If, through their lessons, young people explore the responsibilities of farmers, drug companies, the oil industry, supermarkets and clothing manufacturers, they are more likely to leave school understanding that they too have responsibilities as members of a global community; that each one of their actions – buying clothes, eating a burger, driving a car, switching on the tumble dryer – has an effect on others in different parts of the world and involves a moral choice on their part.

If children learn to connect with these issues at school by analysing, questioning, debating and using their minds to delve beneath the surface, there is a chance of shaping a better world. There is a chance that young people will see that we can each make a positive contribution through work and the way in which we live our lives.

How can this shift in what and how children learn be implemented? How can schools incorporate this moral dimension so that children are challenged personally to think critically and to make ethical choices?

It is difficult for children to engage with global issues until they have some understanding of local issues. Their own experiences must therefore be the starting point. Two key questions are, how do members of the school community treat each other? and, how does the school community as a whole take care of the world? In answering these questions, schools must find ways to become equitable, inclusive and ethical, each one a microcosm of how we want the world to be. If these questions are addressed by schools, there is a better chance that they will be addressed by society as a whole.

To become an equitable community entails giving every child, teacher and parent a voice and ensuring that each voice is heard and every voice counts. When children are involved in decisions about their learning and assessment as well as in decisions about how their school is run, they become more engaged and motivated. When parents have the opportunity to participate in discussions and decisions about issues that are of concern to them, their children do better. And when teachers and schools have the autonomy to develop methods and approaches that are appropriate to their students, they are better able to meet the needs of local families.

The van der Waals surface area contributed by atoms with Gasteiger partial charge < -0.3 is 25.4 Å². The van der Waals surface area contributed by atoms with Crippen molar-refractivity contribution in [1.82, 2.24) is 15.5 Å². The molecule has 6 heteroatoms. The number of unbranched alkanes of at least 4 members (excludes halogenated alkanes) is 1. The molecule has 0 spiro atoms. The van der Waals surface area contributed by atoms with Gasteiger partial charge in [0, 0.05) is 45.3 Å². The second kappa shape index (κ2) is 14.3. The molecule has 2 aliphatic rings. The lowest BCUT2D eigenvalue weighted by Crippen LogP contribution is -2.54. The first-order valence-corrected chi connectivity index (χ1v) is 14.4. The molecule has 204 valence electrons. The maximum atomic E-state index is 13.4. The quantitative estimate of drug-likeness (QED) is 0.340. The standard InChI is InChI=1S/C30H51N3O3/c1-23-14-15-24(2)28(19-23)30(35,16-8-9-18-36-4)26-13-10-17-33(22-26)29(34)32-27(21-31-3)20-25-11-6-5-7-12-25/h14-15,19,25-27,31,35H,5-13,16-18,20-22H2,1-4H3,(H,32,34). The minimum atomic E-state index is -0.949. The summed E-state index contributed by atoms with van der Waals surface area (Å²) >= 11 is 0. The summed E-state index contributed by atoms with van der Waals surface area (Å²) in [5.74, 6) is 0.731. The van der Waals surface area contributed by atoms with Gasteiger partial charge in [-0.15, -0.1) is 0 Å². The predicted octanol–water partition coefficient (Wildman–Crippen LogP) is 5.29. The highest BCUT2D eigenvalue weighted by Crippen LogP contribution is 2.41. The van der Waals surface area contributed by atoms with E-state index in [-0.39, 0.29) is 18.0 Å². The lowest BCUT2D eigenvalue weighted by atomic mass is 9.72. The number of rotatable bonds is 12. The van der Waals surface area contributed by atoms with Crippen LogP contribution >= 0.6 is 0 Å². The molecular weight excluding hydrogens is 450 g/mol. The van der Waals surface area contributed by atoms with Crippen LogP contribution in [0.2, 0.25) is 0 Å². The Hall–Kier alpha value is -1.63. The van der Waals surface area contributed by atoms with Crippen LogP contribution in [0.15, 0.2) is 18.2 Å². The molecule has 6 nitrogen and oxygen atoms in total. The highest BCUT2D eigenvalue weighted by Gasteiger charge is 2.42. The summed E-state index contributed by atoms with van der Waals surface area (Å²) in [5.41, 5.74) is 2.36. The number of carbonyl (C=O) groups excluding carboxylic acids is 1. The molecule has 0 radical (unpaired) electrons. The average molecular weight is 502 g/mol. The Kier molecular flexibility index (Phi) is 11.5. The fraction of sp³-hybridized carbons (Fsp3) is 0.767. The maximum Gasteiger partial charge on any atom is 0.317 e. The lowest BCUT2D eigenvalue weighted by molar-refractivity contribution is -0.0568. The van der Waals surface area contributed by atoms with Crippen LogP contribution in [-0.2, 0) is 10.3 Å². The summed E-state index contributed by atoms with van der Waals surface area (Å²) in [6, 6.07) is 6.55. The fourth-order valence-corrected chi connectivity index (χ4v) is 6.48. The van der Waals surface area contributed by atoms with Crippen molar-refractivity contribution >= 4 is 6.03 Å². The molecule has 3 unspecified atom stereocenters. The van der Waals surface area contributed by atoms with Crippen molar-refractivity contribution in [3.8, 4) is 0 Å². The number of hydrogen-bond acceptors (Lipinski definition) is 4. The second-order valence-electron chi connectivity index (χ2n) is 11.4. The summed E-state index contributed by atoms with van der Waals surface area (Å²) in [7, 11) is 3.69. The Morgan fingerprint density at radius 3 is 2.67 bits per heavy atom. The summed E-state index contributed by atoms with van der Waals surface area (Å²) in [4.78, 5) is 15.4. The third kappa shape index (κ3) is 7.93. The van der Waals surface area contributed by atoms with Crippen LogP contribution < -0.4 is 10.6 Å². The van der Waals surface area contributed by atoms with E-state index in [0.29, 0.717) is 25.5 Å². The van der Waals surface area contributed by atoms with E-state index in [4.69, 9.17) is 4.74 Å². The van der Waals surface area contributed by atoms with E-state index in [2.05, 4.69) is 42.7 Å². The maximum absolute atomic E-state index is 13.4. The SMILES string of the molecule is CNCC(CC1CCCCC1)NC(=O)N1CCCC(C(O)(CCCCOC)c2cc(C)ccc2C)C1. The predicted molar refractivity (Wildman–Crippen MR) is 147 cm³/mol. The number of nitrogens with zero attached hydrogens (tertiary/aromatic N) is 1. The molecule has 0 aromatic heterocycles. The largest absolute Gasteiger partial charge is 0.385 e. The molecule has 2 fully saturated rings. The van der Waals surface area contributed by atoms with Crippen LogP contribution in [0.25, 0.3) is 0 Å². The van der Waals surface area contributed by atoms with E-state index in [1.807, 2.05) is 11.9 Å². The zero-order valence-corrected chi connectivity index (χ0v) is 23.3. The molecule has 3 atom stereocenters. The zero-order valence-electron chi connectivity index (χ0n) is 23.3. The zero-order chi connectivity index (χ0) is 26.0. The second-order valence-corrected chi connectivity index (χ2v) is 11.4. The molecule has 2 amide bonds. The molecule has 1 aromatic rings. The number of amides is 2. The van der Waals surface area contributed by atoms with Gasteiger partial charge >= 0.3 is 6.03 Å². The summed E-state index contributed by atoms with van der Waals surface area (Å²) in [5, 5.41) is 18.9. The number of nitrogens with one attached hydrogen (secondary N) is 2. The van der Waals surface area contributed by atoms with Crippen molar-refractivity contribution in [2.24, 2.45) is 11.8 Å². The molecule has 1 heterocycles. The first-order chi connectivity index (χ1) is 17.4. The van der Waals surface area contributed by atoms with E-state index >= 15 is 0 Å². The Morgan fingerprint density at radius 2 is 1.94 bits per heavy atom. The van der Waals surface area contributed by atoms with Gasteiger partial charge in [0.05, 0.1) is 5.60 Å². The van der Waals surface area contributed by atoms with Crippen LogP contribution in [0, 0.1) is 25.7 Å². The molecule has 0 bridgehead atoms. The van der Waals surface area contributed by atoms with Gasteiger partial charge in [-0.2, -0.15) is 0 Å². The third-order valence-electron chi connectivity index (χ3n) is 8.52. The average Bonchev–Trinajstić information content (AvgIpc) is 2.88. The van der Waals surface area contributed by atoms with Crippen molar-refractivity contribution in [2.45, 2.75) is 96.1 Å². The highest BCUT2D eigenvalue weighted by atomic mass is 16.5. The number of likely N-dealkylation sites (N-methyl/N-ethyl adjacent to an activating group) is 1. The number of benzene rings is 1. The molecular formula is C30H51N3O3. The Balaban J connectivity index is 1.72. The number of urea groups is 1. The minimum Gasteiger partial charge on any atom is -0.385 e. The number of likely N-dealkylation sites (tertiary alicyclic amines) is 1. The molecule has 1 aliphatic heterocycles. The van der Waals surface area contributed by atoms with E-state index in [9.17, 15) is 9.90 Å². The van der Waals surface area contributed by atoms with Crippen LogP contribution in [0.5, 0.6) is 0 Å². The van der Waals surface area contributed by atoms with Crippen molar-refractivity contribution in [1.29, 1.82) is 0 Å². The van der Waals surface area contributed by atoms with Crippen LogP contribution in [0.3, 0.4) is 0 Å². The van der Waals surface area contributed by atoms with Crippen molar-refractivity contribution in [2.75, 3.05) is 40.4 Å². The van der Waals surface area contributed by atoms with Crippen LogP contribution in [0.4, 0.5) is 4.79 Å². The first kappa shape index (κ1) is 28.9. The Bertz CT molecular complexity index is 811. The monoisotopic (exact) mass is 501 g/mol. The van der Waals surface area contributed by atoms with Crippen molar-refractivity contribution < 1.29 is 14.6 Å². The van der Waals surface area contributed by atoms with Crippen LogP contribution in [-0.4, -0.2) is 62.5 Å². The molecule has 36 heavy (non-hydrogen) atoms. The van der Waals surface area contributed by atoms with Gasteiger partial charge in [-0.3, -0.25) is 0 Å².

Schools will only become inclusive by caring for every one of their members – adults as well as children. By focusing on the importance of relationships, by making sure that each child and child’s family are known, by giving all teachers a pastoral responsibility that is integrated with their academic role, schools can ensure that every child feels secure and supported. This is no small task, but it is only by taking relationships seriously and by valuing all members of the school community regardless of race, colour, creed, appearance, disability or sexual orientation that they will be able to say that they are truly inclusive.